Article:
The Data Deluge
Information technology has spurred the growth of global collaborations throughout society by connecting people in meaningful ways and providing them with new information tools. Yet, by comparison, life sciences has trailed in this regard. Cancer research, an undeniably vast and overwhelmingly intricate field, contains a wide variety of complex processes, technologies, and materials that must converge in order for researchers to have a complete and illustrative view of specific cancer types.
For example, clinical records on large patient populations can be combined with genomic and proteomic data to yield information leading to a new generation of diagnostic tests and targeted therapies. These and other biorepositories are now at the nexus of clinical and basic research.
Today, biomedical research is generating copious genomic, proteomic, medical record, and biospecimen datasets at disparate locations and in varied formats; this makes it difficult, at best, to leverage the data’s full value through integration and comparison. Individual biomedical research labs can generate up to 100 terabytes of data—akin to one million encyclopedias of information. This data, which is doubling in volume every 15 months, is limited in its utility because of a lack of systems and technology for properly managing them.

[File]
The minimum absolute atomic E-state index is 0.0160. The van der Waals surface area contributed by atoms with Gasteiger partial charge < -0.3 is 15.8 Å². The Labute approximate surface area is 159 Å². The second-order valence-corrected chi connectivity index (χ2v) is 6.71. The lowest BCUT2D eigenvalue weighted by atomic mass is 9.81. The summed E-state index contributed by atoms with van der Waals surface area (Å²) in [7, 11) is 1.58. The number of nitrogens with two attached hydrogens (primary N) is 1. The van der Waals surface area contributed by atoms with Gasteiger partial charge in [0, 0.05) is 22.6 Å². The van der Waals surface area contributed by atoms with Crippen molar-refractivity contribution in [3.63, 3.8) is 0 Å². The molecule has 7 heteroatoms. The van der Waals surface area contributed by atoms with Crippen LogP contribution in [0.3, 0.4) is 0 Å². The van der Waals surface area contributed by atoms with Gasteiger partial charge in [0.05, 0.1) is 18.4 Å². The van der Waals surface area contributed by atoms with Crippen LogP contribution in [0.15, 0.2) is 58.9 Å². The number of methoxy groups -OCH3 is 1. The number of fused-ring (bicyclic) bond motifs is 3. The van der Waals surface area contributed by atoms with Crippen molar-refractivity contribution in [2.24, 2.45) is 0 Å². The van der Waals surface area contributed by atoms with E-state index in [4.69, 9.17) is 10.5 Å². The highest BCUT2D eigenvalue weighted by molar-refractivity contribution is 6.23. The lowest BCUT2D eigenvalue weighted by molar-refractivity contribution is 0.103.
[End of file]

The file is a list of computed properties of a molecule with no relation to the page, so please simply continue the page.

In addition to the technical complexity, the culture of biomedical scientific investigation itself presents a challenge. Academic and industrial research in the life sciences is charged with fierce independence, creativity, and entrepreneurialism, necessary ingredients for achieving the innovations that have benefited many patients, but potential obstacles to a synchronized effort to compile comparable data from many sources for analysis.
Although a growing population of bench and clinical researchers within the wider life sciences community have expressed a willingness and desire to share and combine data, as well as the tools used to analyze that data, the large number of different formats, conventions, and applications make it an overwhelming task for any individual or group to undertake.
Responding to the need to create greater connectivity throughout the cancer research community, the NCI established caBIG to help align the many disparate parts of the cancer research process. caBIG includes software tools and systems to enable integration of clinical information with molecular information.
To help create a networked community of researchers, caBIG incorporates tools to bridge existing databases; establishes common data standards to ensure that the entire caBIG community is speaking the same language; provides a common set of statistical and visualization tools to analyze data from microarrays and other high-throughput technologies; and facilitates the exchange of biospecimens, reagents, and ideas. Collectively, these technologies and the growing community of users are establishing caBIG as a World Wide Web of cancer research.